India’s reluctance to go down this path is understandable, given our history with fiscal profligacy in the past. However, we should have more confidence in the resilience of the reforms in our monetary framework. These reforms will need to be relaxed temporarily for monetisation, as has been done in Indonesia. In a post-Covid-19 world, the discipline of the financial markets will surely ensure a quick return to a regime of fiscal discipline.
If India has to monetise at least a part of her deficit in order to fight the current crisis, what form should such a policy take? Should it be monetised only indirectly, so that we do not need to go against the FRBM Act? If not, then should the direct monetisation be temporary or should it be permanent in nature?
To answer these questions satisfactorily, it is important to understand the advantages and disadvantages of each of these in the current scenario.
The indirect monetisation of the deficit works well within the FRBM framework and may be the preferred option, provided the interest rates are not too high in the secondary markets.
However, if large funds become necessary, then interest rates could go up. In such a situation, direct monetisation is a preferred option as it is a private placement of the government securities with the central bank.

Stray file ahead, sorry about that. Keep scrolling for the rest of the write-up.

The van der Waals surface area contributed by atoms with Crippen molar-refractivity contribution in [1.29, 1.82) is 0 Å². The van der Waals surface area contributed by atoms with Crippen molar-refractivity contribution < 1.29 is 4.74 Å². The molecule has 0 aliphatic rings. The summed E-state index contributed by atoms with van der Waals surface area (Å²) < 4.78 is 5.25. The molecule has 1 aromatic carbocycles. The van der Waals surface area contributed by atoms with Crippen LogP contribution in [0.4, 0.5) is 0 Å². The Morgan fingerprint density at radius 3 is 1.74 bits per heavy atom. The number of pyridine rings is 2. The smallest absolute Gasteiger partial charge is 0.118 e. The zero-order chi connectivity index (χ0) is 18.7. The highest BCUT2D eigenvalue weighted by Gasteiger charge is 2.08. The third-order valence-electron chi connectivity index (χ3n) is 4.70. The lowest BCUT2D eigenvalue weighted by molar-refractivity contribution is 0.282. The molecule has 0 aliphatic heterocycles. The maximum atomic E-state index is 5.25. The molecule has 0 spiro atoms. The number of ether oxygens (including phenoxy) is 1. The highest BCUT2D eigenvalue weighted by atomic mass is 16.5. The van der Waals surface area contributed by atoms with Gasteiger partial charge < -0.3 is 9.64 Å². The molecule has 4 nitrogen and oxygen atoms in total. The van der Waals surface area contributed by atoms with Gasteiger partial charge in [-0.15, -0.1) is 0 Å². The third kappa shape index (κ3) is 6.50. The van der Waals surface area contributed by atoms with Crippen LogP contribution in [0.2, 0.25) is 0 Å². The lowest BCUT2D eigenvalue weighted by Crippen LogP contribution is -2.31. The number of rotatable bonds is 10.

Experts, like former RBI governor C Rangarajan, have in fact suggested that the deficit monetisation should include purchases of central government securities, both in the primary and secondary markets.
Monetisation of deficits raise questions about the solvency of governments.
This is why, it will be prudent to treat most of the monetisation as temporary, with the RBI selling off the government securities when the crisis is over. Moreover, this might also be necessary keeping in mind the potential for inflationary impulses that the monetisation could give rise to later on.
Should we consider the strongest form of permanent monetisation—a write-off of the government’s debt by the central bank?
Despite the reputational costs associated with debt write-offs, they become necessary when regular developmental expenditures made by governments are completely crowded out by their interest burden. Whether some of the monetisation in India will become permanent due to debt write-offs by the RBI will depend on how much resilience the Indian economy shows after the crisis.
Given the current uncertainties, however, it is better to keep all our options open.
Sabyasachi Kar is Professor, and Siddharth Naidu is Consultant, at the Institute of Economic Growth, University of Delhi.
The views expressed here are those of the author and do not necessarily represent the views of BloombergQuint or its editorial team.